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Feminists Did Not Drive Joss Whedon Off Twitter, Says Joss Whedon

Feminists Did Not Drive Joss Whedon Off Twitter, Says Joss Whedon:

If you felt a disturbance in the Nerd Internet Force (yes, that’s a thing, shut up) a couple of days ago, it’s because one of the titans of geekdom bowed out of a popular social media platform, involuntarily causing a bit of a storm. On Monday, Joss Whedon — writer and director of current number one movie in the world Avengers: Age of Ultron — deleted his Twitter account without explanation.

Whedon’s departure from the Kingdom of Hashtags ignited an immediate wave of theorizing over exactly why he quit, and more than a few people, including fellow nerd celebrities Patton Oswalt and James Gunn, concluded that it might have been due to the many fans who used Twitter to shout at Whedon over his work, particularly his recent depiction of characters like Black Widow in Age of Ultron. Screencaps like this one, featuring Whedon’s final tweet surrounded by a cloud of hateful messages, started making the rounds…

…and as a result the “Whedon Was Scared Off By Trolls” theory took on more weight, and an added dimension: What if he was scared off by angry feminists who thought Age of Ultron and its depiction of Black Widow (for a good summation of that, read this piece at io9) just weren’t progressive enough? What if it was the ugly spectre of “liberal outrage culture” that drove the outspokenly progressive Whedon from public life? What if we (I say “we” because I am indeed a feminist, as well as a Joss Whedon fan) ate our own?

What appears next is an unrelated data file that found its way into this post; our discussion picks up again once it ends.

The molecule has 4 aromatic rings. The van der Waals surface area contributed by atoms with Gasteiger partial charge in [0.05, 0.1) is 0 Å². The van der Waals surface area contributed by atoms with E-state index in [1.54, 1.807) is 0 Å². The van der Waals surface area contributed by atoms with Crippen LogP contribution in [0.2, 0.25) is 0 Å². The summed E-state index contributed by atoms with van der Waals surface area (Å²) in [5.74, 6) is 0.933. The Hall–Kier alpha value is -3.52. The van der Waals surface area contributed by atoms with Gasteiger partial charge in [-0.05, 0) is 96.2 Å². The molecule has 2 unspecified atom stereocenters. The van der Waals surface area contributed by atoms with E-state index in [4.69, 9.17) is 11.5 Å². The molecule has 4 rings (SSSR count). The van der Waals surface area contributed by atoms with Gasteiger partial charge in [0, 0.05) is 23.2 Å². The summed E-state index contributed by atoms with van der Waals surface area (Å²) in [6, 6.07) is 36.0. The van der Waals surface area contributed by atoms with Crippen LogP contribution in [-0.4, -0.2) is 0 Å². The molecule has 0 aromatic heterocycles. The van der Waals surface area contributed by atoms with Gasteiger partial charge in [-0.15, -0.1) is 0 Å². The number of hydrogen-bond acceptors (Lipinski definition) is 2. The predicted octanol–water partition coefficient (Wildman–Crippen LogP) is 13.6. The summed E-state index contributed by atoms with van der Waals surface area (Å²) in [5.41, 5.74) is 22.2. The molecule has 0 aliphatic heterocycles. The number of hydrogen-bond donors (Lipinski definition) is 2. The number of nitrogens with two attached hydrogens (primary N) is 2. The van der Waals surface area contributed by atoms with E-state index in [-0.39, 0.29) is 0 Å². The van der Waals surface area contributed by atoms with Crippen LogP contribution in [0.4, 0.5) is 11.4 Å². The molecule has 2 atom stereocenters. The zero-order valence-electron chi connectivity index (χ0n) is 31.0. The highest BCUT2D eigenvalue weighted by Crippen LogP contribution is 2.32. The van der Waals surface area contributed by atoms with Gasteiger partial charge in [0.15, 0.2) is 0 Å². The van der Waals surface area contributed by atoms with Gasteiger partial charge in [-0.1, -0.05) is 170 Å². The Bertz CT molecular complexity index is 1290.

Well, before we go any further, here’s Whedon himself telling BuzzFeed that it definitely wasn’t that:

“That is horseshit,” Whedon said. “Believe me, I have been attacked by militant feminists since I got on Twitter. That’s something I’m used to. Every breed of feminism is attacking every other breed, and every subsection of liberalism is always busy attacking another subsection of liberalism, because god forbid they should all band together and actually fight for the cause. “I saw a lot of people say, ‘Well, the social justice warriors destroyed one of their own!’ It’s like, Nope. That didn’t happen.”

So, while Whedon definitely agrees that progressives on Twitter can be quick to get into an echo-ey shouting match over their ideals, the flack he took for Black Widow and whatever else someone on the internet’s been mad about lately isn’t to blame for his Twitter departure. Now, we’ll talk about the real reason Whedon left in a moment, but before we do, I can sense some of you thinking “Why is this such a big deal? A famous dude quit Twitter. So what?!” These are reasonable questions, so here’s your answer.